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Tuesday, February 12, 2008

Microsoft to buy phone maker Danger

Is Microsoft’s Danger play a poke at Apple? Google?

Microsoft said Monday that they’re acquiring Palo Alto, CA-based Danger Inc., maker of the T-Mobile Sidekick QWERTY smartphone.

Sidekicks feature a novel flip-up screen that reveals a full-size keyboard making easy work of texting and email. It could even be argued that the Sidekick (which the company brands “Hiptop“) was one of the pioneers of the QWERTY smartphones. Wikipedia has a good history of the device.

So what’s Microsoft’s interest in Danger, Inc.? Their Windows Mobile platform conflicts with Danger’s proprietary OS. According to Danger’s developer Web site:

Danger has written its own operating system and JVM for the hiptop. The Operating system has preemptive multitasking and a soft real-time scheduler, and it has been tuned specifically for running our JVM. All end-user applications are written in Java, as is the overwhelming majority of the high-level operating system. Arguably, Danger has the premiere “Java Operating System” on the market today.

Microsoft said the acquisition will align Danger’s expertise in the mobile-consumer space with Microsoft’s focus on expanding its mobile offerings.

“The addition of Danger serves as a perfect complement to our existing software and services, and also strengthens our dedication to improving mobile experiences centered around individuals and what they like,” said Robbie Bach, Microsoft’s president of entertainment and devices.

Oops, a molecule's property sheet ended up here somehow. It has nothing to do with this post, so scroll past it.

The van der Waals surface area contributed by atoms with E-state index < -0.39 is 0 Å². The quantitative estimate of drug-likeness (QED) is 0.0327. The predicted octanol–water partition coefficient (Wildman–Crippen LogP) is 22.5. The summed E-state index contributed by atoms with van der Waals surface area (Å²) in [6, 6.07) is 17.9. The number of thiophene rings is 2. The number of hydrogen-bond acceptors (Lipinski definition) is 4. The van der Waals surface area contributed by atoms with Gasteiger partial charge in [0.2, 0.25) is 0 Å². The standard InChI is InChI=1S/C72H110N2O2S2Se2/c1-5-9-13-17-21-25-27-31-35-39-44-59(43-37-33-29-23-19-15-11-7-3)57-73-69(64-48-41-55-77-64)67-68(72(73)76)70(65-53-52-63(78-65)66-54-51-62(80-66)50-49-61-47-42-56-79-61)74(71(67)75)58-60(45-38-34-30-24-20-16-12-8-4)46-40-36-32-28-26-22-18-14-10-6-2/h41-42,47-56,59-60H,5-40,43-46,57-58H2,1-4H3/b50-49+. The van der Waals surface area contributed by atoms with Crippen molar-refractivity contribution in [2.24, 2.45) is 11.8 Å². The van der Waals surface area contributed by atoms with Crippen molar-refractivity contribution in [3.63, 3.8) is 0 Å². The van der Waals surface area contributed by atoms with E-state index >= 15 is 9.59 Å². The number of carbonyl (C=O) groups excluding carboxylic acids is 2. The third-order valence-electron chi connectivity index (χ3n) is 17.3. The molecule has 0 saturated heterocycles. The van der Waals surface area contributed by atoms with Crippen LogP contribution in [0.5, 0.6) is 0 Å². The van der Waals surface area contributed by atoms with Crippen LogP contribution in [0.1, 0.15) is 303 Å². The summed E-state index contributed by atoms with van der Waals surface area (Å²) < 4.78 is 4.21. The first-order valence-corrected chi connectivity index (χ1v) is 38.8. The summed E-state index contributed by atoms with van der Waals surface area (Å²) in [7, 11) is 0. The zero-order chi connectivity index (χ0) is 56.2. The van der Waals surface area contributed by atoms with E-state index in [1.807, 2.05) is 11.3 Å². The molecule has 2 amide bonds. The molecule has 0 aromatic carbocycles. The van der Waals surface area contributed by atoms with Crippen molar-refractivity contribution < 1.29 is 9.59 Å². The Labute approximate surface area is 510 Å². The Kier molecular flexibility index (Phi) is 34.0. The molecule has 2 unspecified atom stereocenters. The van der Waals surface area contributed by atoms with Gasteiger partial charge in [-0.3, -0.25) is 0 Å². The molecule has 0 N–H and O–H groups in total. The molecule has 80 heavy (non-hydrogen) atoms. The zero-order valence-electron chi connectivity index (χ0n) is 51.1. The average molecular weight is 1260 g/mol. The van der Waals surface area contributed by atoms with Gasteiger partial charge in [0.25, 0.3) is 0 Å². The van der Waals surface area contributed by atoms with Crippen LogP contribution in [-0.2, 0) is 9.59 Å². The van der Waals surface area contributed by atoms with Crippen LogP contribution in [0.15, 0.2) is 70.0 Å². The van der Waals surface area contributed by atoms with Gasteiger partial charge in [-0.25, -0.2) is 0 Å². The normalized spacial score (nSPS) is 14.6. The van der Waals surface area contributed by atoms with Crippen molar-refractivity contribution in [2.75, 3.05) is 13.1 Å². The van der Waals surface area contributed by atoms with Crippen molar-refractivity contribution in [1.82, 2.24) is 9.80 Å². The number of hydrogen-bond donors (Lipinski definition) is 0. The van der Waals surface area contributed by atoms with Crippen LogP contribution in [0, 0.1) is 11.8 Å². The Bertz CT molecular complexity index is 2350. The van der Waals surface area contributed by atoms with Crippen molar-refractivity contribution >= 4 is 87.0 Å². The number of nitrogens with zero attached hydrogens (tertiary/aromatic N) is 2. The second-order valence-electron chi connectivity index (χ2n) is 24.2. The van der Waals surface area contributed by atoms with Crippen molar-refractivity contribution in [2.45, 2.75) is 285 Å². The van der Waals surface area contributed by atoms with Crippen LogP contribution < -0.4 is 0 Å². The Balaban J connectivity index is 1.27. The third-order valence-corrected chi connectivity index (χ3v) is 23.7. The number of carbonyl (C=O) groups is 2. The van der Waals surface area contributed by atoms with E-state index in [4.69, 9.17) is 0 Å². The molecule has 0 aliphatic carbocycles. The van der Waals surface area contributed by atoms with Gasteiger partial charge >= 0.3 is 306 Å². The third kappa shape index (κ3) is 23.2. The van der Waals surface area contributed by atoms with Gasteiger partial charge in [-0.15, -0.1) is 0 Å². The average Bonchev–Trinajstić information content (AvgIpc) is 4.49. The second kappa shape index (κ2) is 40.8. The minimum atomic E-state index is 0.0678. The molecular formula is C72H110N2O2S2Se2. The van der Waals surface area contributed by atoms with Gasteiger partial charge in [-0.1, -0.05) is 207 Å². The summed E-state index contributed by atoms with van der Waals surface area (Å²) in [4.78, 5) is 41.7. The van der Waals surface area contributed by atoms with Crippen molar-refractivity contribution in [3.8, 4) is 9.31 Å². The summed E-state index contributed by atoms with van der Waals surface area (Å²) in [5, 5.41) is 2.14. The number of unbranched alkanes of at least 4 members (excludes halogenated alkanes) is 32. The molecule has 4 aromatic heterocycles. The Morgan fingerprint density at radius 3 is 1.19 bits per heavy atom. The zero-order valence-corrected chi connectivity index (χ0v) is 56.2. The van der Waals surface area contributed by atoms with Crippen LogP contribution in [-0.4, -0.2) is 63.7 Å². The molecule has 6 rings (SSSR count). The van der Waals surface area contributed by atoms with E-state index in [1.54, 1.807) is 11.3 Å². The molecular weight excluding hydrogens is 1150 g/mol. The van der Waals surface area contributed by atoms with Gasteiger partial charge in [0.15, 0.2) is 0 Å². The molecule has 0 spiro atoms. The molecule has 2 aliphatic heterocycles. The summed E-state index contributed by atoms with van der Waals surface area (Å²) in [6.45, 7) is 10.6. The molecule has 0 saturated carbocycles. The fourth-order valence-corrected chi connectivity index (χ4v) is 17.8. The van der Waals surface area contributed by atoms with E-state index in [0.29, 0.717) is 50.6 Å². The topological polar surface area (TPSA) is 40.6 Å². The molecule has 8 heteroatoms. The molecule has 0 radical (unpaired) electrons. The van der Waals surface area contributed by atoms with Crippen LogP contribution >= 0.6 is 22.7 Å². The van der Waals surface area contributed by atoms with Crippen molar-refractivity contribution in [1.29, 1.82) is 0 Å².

Full coverage of Robbie Bach’s keynote address at Mobile World Congress 2008 in Spain is on MSN Money Central.

iLounge has a good analysis of the Sidekick timeline:

Danger’s lack of forward momentum began to make sense when its founders were revealed to have left the company to start Android, a venture Google purchased and built into a widely-discussed open mobile phone platform.

(emphasis mine)

Clearly Microsoft isn’t buying Danger for the Hiptop OS. The acquisition appears to be a hardware play. Microsoft most likely wants to leverage Danger’s experience building mobile handsets to develop a ZunePhone to compete with iPhone and the Google phone. iLounge contends that Microsoft is “folding the unit into the gaming and media device.”

It’s a curious move though because Microsoft has always maintained that they don’t want to be a hardware company and want to leave that side of the business to their partners.


The software giant said Monday that it's acquiring Danger, the Palo Alto, Calif.-based maker of the T-Mobile Sidekick for an undisclosed amount.

The addition of Danger serves as a perfect complement to our existing software and services, and also strengthens our dedication to improving mobile experiences centered around individuals and what they like," Microsoft entertainment unit President Robbie Bach said in a statement.

Microsoft Buys Danger, Sidekick Makers

Microsoft’s wad may have failed to woo Yahoo yesterday, but they’ve had more luck flashing the cash at the software firm Danger Inc, makers of the software that powers T-Mobile’s hugely successful SideKick web phone.